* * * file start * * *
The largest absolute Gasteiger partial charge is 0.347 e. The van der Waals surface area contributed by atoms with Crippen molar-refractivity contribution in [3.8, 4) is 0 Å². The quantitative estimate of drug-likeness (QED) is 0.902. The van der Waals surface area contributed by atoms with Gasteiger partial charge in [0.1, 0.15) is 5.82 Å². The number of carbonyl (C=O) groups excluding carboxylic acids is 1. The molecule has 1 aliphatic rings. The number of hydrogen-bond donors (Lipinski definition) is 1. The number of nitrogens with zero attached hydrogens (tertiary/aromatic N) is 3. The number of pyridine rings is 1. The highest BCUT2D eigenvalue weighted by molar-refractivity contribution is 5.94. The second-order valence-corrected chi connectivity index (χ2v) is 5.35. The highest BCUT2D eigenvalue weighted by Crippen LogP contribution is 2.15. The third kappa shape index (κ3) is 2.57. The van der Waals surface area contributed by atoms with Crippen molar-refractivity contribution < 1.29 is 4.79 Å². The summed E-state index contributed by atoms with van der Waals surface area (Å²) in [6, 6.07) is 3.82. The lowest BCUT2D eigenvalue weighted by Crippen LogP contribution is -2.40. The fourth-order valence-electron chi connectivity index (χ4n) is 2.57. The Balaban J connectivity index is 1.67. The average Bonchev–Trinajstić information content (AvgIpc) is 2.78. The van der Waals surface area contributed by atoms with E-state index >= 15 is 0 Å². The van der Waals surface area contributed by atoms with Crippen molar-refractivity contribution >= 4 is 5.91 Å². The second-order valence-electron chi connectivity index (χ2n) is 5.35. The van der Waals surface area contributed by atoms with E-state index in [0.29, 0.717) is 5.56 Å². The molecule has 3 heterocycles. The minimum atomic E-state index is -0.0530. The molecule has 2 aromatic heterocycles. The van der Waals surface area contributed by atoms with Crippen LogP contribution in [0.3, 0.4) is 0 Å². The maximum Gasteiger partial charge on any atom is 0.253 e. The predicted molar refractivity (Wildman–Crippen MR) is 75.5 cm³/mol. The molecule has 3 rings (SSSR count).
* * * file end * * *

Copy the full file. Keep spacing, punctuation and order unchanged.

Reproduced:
The largest absolute Gasteiger partial charge is 0.347 e. The van der Waals surface area contributed by atoms with Crippen molar-refractivity contribution in [3.8, 4) is 0 Å². The quantitative estimate of drug-likeness (QED) is 0.902. The van der Waals surface area contributed by atoms with Gasteiger partial charge in [0.1, 0.15) is 5.82 Å². The number of carbonyl (C=O) groups excluding carboxylic acids is 1. The molecule has 1 aliphatic rings. The number of hydrogen-bond donors (Lipinski definition) is 1. The number of nitrogens with zero attached hydrogens (tertiary/aromatic N) is 3. The number of pyridine rings is 1. The highest BCUT2D eigenvalue weighted by molar-refractivity contribution is 5.94. The second-order valence-corrected chi connectivity index (χ2v) is 5.35. The highest BCUT2D eigenvalue weighted by Crippen LogP contribution is 2.15. The third kappa shape index (κ3) is 2.57. The van der Waals surface area contributed by atoms with Crippen molar-refractivity contribution < 1.29 is 4.79 Å². The summed E-state index contributed by atoms with van der Waals surface area (Å²) in [6, 6.07) is 3.82. The lowest BCUT2D eigenvalue weighted by Crippen LogP contribution is -2.40. The fourth-order valence-electron chi connectivity index (χ4n) is 2.57. The Balaban J connectivity index is 1.67. The average Bonchev–Trinajstić information content (AvgIpc) is 2.78. The van der Waals surface area contributed by atoms with E-state index >= 15 is 0 Å². The van der Waals surface area contributed by atoms with Crippen molar-refractivity contribution >= 4 is 5.91 Å². The second-order valence-electron chi connectivity index (χ2n) is 5.35. The van der Waals surface area contributed by atoms with E-state index in [0.29, 0.717) is 5.56 Å². The molecule has 3 heterocycles. The minimum atomic E-state index is -0.0530. The molecule has 2 aromatic heterocycles. The van der Waals surface area contributed by atoms with Crippen LogP contribution in [0.3, 0.4) is 0 Å². The maximum Gasteiger partial charge on any atom is 0.253 e. The predicted molar refractivity (Wildman–Crippen MR) is 75.5 cm³/mol. The molecule has 3 rings (SSSR count).